What did Bobbie Rosenfeld do?
Fanny “Bobbie” Rosenfeld was an exceptional athlete in what many historians consider a “golden age of women’s sports in Canada.” Winner of two Olympic medals and one of the first Canadian women to compete at the Games, she excelled in numerous sports, including athletics (track and field), basketball, hockey and …
What was the award that Rosenfeld received in 1949?
Bobbie Rosenfeld Award
The title was first awarded in 1932 and became known as the Bobbie Rosenfeld Award in 1978. It is named after Fanny “Bobbie” Rosenfeld, a multisport athlete, Olympic medallist and sportswriter….Bobbie Rosenfeld Award Winners.
|1948||Barbara Ann Scott||Figure skating|
When did Fanny Rosenfeld retire?
A severe attack of arthritis in 1929 kept Rosenfeld bed-ridden for eight months and on crutches for a year afterwards. Once recovered she continued to play hockey and softball but in 1931 her arthritis returned and was forced into athletic retirement in 1933.
When did sports start in Canada?
The roots of organized sports in Canada date back to the 1770s, often originating in horse racing at British military garrisons, curling in Scottish settlements, and lacrosse among the Indians. Perhaps the first athletic celebrities were the Canadian scullers who won several international championships.
What did Bobbie Rosenfeld accomplish during the 1928 Olympics?
Fanny “Bobbie” Rosenfeld (December 28, 1904 – November 14, 1969) was a Canadian athlete, who won a gold medal for the 100-metre relay and a silver medal for the 100-metre at the 1928 Summer Olympics in Amsterdam.
When did English settlement begin in Canada?
‘ Cupers Cove, now Cupids, was established by John Guy in 1610 under a royal charter from James I. It was England’s first attempt at organized colonization in Canada and the second plantation in North America….Cupids, Newfoundland: Canada’s First English Settlement.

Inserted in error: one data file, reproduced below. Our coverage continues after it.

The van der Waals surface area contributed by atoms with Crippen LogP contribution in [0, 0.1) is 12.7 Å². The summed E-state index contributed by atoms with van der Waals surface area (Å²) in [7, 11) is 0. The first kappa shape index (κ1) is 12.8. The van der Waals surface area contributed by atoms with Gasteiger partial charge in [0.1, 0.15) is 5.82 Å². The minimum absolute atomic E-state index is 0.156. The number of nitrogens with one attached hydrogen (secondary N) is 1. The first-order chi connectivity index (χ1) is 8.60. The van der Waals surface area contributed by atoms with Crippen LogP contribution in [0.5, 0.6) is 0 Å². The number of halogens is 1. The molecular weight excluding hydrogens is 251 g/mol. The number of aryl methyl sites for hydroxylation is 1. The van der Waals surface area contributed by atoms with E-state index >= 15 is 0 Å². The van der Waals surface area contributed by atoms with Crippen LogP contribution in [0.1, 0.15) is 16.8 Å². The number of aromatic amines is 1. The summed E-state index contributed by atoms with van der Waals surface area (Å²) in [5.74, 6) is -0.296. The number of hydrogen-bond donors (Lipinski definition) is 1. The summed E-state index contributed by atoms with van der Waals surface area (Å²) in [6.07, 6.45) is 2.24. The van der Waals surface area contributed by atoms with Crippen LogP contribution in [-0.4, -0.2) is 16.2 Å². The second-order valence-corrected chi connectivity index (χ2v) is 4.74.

|Published Online||March 26, 2013|
|Last Edited||March 4, 2015|
How many medals did matchless 6 win?
Overall, the Matchless Six won four medals and took first place in unofficial points standings in women’s track and field events at the 1928 Olympic Games, Honoured as national heroes, they were greeted by exuberant crowds who flooded the streets of Toronto and Montreal upon returning to Canada.
Who is Rosenfeld?
Lou Rosenfeld is Rosenfeld Media’s founder and publisher. And he does know something about publishing, having edited or co-authored five books, including the IA “bible,” Information Architecture for the World Wide Web , and Search Analytics for Your Site .
Where did Fanny Rosenfeld get her nickname Bobby?
She was named Canada’s Female Athlete of the First Half-Century (1900–1950). She also was called Bobbie for her “bobbed” haircut.
What is Bobbie Rosenfeld famous for?
Fanny “Bobbie” Rosenfeld (December 28, 1904 – November 14, 1969) was a Canadian athlete, who won a gold medal for the 100-metre relay and a silver medal for the 100-metre at the 1928 Summer Olympics in Amsterdam. She was named “Canadian woman athlete of the half-century” in 1949, and a star at basketball, hockey, softball, and tennis.
What did Fanny Rosenfeld do at the 1928 Olympics?
Fanny Rosenfeld at the 1928 Olympics. Fanny “Bobbie” Rosenfeld (December 28, 1903 — November 14, 1969) was a Canadian athlete, who won a gold medal for the 100 metre relay and a silver medal for the 100 metre at the 1928 Summer Olympics in Amsterdam.
Who is Fanny Rosenfeld?
Bobbie “Fanny” Rosenfeld is recognized as Canada’s premiere woman athlete of the first half of the twentieth century. She was an all-round, company-sponsored athlete, a world class track and field champion, an Olympic gold and silver medalist at the 1928 Amsterdam Games and a sports journalist in Toronto for over twenty years.
What did Ruth Rosenfeld do for Canada?
Rosenfeld served as president of the Dominion Women’s Amateur Hockey Association for three seasons from 1937 to 1939, following Myrtle Cook-McGowan and succeeded by Mary Dunn. During the Olympic trials for the 1928 Games, Rosenfeld set numerous Canadian track and field records.